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I took my leave because there’s nothing left to do. I thought I’d be more upset, saying goodbye for the last time and knowing it was finally, truly the last time. She moaned in agony. I patted her shoulder and left. I mumbled “I love you” on the way out.

I thought
I’ll be glad when she’s dead.

The guilty thoughts—wishing my aunt dead, not paying enough attention to her, not caring enough, thinking her a chore—I take them out of context so that I suffer more. So that I’ll suffer longer. Because she’s dead after all and I’m not. I tell myself that I wished her dead, as if I wished her dead in a vacuum. The context is she was dying. The context is she suffered and I wanted it to end. The context is I was selfish, but most people are. The context is my thoughts and reactions were completely understandable for a caregiver over the long haul. Death sucks, you do what you can.

The context is
she had cancer,
motherfucking, no-cure cancer.

The context is
I wished her dead, yes,
but. the thought. did. not. kill. her.

I’ve been crying since I was eight years old. Blame Lurlene McDaniel. I do.

In the summer of 1987, I found death on a shelf at the Lee County Library in Sanford, North Carolina. I had been looking for those pre-teen romance novels, the ones where boys didn’t have naughty intentions and girls said no to drugs even in the midst of the popular kids. I had devoured these sorts of books all summer and had finally exhausted the library’s moderate selection. So, as any other little girl would do, I began perusing books for the coolest, hippest teenage girls on the cover, the girls I wanted to be.

It was time to go and I was desperate to find something to read. By chance (or was it?), I saw a really pretty blond girl, whose hair was crimped and massive, sitting with her mother. I hastily picked up the book and ran to the check out.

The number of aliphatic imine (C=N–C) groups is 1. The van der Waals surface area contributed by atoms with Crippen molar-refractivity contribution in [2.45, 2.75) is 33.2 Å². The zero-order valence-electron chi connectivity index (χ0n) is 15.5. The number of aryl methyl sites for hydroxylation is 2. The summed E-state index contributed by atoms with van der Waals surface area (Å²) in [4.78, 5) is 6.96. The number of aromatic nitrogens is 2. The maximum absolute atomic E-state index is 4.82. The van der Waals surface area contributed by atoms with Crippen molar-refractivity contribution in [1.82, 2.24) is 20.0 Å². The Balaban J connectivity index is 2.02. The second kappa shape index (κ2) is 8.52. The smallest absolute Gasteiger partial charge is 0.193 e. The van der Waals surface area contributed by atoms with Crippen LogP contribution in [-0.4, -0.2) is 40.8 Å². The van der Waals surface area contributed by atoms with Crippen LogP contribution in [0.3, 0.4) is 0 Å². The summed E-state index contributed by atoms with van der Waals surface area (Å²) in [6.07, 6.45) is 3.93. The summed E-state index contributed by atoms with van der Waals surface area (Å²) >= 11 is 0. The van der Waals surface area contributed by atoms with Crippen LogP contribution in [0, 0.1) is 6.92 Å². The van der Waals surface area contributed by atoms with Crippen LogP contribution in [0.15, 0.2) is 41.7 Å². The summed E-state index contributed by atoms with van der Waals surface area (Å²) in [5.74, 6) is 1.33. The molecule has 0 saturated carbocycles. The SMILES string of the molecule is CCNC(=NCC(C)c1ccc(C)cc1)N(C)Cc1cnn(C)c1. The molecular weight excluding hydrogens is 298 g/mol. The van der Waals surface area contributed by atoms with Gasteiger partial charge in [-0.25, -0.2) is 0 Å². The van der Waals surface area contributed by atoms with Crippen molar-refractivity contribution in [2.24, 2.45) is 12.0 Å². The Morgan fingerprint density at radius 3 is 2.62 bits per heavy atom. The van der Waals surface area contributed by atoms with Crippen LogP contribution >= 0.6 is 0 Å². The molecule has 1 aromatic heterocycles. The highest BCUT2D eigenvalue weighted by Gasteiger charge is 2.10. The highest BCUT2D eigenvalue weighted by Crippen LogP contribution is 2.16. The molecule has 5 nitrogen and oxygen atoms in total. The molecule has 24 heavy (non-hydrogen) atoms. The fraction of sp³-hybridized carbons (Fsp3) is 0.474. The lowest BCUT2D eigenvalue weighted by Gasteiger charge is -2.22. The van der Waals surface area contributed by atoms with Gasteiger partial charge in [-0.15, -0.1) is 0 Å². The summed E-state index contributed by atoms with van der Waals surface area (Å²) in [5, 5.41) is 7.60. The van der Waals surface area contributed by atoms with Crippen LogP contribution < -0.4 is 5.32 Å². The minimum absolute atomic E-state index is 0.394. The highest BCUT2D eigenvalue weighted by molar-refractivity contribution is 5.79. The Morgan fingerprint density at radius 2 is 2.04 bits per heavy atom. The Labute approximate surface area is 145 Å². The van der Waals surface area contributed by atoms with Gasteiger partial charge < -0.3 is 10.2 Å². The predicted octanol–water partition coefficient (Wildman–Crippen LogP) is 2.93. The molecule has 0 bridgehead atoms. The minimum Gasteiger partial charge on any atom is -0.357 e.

Later, I examined the book more closely. The book was called Mother, Please Don’t Die. Which, of course, meant Mother was, in fact, going to die (but I wasn’t a savvy reader back then so I held out hope things would end well). The book followed a girl’s journey through her mother’s dying and her own grief as well as the difficult transition from being a little girl to being a teenager. Megan made sense of her mom’s worsening symptoms as best she could as a young girl; she told me about the terrible pressure and the anger bubbled to the surface at baseball practice, resulting in her consequent suspension. After her sister’s wedding, Megan sat with her mother and they had the first truly frank conversation about death that I had ever read; Mother was not going to be there for Megan’s wedding. She was dying.

And when she did die, my heart was shattered and I sobbed out loud. I’ve been reading and sobbing ever since. I developed a voracious appetite for the dying genre. Through my middle and high school years, I learned about living with diabetes, juvenile arthritis, kidney failure, and AIDs. I felt enlightened with each page. I groped for all the empathetic artifacts in the words that were written. I began to live with all of these hardships. I felt I knew what it was like.

The year before, 1986, had been a bad year. In January, my grandfather died of lung cancer. It was the first death I’d experienced. It was scary flying from North Carolina to Arkansas, only to see a dead body, dressed in blue and not breathing in a wooden bed. Two weeks later, I sat forward with the rest of my class, eyes glued to the television as the Challenger exploded and everyone on board was killed. They sent school counselors around to speak to us about dying and grief. I felt terrible for the teacher on the Challenger, but I cried terrible, painful tears for my grandfather.